Ross Asset Management liquidated

Last updated 15:02 17/12/2012

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Suspected Ponzi scheme Ross Asset Management has been placed in liquidation.

In the Wellington High Court this afternoon Associate Judge David Gendall appointed John Fisk and David Bridgman of PricewaterhouseCoopers as liquidators of Ross and numerous other related companies.

A low-profile investment management company based on The Terrace in central Wellington, Ross was placed in receivership in early November, shortly after the Financial Markets Authority (FMA) won a freezing order over its assets, as investors claimed they were unable to get access to their money.

A report by PwC, which was previously the company’s receivers, found that of the $450 million Ross’ clients believed was being managed on their behalf, little over $10m could be established.

David Ross, the company’s founder and sole director, was not in court today. He was held for several weeks under the Mental Health Act but has since promised to provide assistance to the investigations of the FMA, and the Serious Fraud Office.

In a verbal judgment on why he had decided to grant the application for liquidation, Associate Judge Gendall said since being appointed as receiver, Fisk had established that a vast shortfall existed between what clients thought was being managed for them and identified assets.

‘‘Mr Fisk also confirms that as far as the receivers are able to ascertain, there has been extensive co-mingling of funds within the group of companies and in effect they have run a scheme for investors which could only be described as a Ponzi scheme, at least in recent times particularly,’’ Associate Judge Gendall said.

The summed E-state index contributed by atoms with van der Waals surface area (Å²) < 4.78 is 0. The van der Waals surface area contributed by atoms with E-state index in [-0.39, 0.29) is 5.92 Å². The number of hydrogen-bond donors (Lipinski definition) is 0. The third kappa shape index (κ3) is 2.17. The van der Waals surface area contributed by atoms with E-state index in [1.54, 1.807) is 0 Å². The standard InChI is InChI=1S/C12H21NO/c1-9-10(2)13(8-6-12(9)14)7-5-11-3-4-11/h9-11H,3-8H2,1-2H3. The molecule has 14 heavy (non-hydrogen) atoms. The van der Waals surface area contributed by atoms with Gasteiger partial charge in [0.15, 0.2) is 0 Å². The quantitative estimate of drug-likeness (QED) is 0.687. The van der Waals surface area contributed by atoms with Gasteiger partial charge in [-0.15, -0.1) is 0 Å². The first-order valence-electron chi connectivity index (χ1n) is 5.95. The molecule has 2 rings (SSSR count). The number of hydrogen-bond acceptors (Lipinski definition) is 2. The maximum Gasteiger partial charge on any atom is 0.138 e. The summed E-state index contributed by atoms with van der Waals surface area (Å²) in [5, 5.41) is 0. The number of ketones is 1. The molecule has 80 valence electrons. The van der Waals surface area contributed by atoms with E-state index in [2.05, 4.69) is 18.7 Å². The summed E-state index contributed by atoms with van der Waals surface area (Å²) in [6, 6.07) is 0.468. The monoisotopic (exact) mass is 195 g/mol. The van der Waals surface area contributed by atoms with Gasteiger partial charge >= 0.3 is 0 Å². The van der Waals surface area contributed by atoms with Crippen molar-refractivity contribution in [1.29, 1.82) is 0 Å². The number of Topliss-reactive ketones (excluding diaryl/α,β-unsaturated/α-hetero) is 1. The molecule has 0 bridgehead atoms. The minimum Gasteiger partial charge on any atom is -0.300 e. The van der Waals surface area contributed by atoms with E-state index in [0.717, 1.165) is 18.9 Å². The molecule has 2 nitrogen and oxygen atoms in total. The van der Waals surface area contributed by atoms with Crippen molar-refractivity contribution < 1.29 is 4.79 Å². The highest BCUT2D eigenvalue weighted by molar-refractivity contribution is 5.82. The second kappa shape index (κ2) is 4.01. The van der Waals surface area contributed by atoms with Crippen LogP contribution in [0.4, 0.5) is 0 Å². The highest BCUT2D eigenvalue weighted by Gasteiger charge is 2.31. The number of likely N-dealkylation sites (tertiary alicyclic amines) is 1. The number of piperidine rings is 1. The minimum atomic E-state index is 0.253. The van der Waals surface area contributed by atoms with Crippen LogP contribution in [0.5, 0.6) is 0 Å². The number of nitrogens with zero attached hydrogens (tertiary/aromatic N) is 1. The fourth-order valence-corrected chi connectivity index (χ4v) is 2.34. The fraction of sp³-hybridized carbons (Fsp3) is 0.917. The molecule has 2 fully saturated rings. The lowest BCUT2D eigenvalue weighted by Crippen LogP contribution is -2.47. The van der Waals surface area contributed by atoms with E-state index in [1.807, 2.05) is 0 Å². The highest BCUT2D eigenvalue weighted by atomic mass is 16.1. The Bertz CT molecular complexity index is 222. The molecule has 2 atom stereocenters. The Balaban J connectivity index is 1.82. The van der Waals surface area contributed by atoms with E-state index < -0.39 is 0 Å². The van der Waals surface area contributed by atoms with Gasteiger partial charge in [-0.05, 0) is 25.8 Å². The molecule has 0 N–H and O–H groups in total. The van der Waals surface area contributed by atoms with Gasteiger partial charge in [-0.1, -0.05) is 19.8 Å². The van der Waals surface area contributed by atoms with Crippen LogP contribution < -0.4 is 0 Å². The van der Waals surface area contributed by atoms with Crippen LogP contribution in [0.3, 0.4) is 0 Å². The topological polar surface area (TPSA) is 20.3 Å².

Today’s hearing saw an application by Bruce Tichbon, spokesman for the Ross Asset Management Investor Group, to require the liquidators to include a communication to every client of the collapsed company. Tichbon said the group represents more than half of the approximately 900 investors in Ross Asset Management.

His lawyer, Mike Lennard, said this communication would outline concerns about the possible conflict of interest faced by the liquidators because of their role with both the group company and nominee companies.

Tichbon was seeking to have a second liquidator appointed to some of the Ross companies, which would require consent of creditors. However the list of creditors which would normally be available in a liquidation is suppressed to prevent unwanted attention to investors.

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However Hugh Rennie QC, appearing for the FMA, pointed out that the group Tichbon represented was unincorporated, and there was no evidence that the majority of Ross investors supported his aims.

Associate Judge Gendall rejected the application, saying he saw no reason why one creditor should have preference over another.

In a statement, PwC’s Fisk said the appointment as liquidator ‘‘gives us greater powers to investigate complex transactions and issues’’ as well as to distribute assets to creditors.

“Given the significant shortfall in assets available to investors at present, we need to be mindful that whatever actions are taken in this process are cost effective and recognise the difficult financial position many investors now find themselves in,’’ he added.

‘‘There have been a number of comments in the media about significant liquidation and legal costs that may be incurred in recovering money from investors who received repayments from their portfolios within the last two years. The issues in this insolvency are very complex and involve difficult areas of law and ones that we have not formed a final view on.’’

Early in the new year the liquidators would organise a meeting of creditors, which would be conducted by postal vote by February 8. The meeting would confirm PwC’s appointment as liquidators and to appoint a liquidation committee ‘‘to provide investor input to assist with the liquidations’’.


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